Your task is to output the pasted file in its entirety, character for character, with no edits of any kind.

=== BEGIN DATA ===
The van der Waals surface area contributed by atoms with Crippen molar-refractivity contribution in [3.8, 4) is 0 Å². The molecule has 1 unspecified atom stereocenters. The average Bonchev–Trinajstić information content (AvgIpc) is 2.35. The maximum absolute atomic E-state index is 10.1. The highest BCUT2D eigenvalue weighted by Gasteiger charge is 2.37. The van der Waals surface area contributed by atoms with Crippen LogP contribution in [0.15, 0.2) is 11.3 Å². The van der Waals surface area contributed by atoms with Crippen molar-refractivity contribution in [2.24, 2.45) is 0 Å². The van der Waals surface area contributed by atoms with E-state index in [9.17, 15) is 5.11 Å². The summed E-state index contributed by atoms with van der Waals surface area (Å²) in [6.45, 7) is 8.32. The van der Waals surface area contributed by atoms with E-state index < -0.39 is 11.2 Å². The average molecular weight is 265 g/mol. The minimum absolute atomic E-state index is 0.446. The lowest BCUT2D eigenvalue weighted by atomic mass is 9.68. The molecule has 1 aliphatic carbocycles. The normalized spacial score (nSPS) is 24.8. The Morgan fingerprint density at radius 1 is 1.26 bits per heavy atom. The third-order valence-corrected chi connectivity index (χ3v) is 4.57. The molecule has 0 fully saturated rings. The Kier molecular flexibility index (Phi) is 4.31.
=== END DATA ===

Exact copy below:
The van der Waals surface area contributed by atoms with Crippen molar-refractivity contribution in [3.8, 4) is 0 Å². The molecule has 1 unspecified atom stereocenters. The average Bonchev–Trinajstić information content (AvgIpc) is 2.35. The maximum absolute atomic E-state index is 10.1. The highest BCUT2D eigenvalue weighted by Gasteiger charge is 2.37. The van der Waals surface area contributed by atoms with Crippen LogP contribution in [0.15, 0.2) is 11.3 Å². The van der Waals surface area contributed by atoms with Crippen molar-refractivity contribution in [2.24, 2.45) is 0 Å². The van der Waals surface area contributed by atoms with E-state index in [9.17, 15) is 5.11 Å². The summed E-state index contributed by atoms with van der Waals surface area (Å²) in [6.45, 7) is 8.32. The van der Waals surface area contributed by atoms with E-state index < -0.39 is 11.2 Å². The average molecular weight is 265 g/mol. The minimum absolute atomic E-state index is 0.446. The lowest BCUT2D eigenvalue weighted by atomic mass is 9.68. The molecule has 1 aliphatic carbocycles. The normalized spacial score (nSPS) is 24.8. The Morgan fingerprint density at radius 1 is 1.26 bits per heavy atom. The third-order valence-corrected chi connectivity index (χ3v) is 4.57. The molecule has 0 fully saturated rings. The Kier molecular flexibility index (Phi) is 4.31.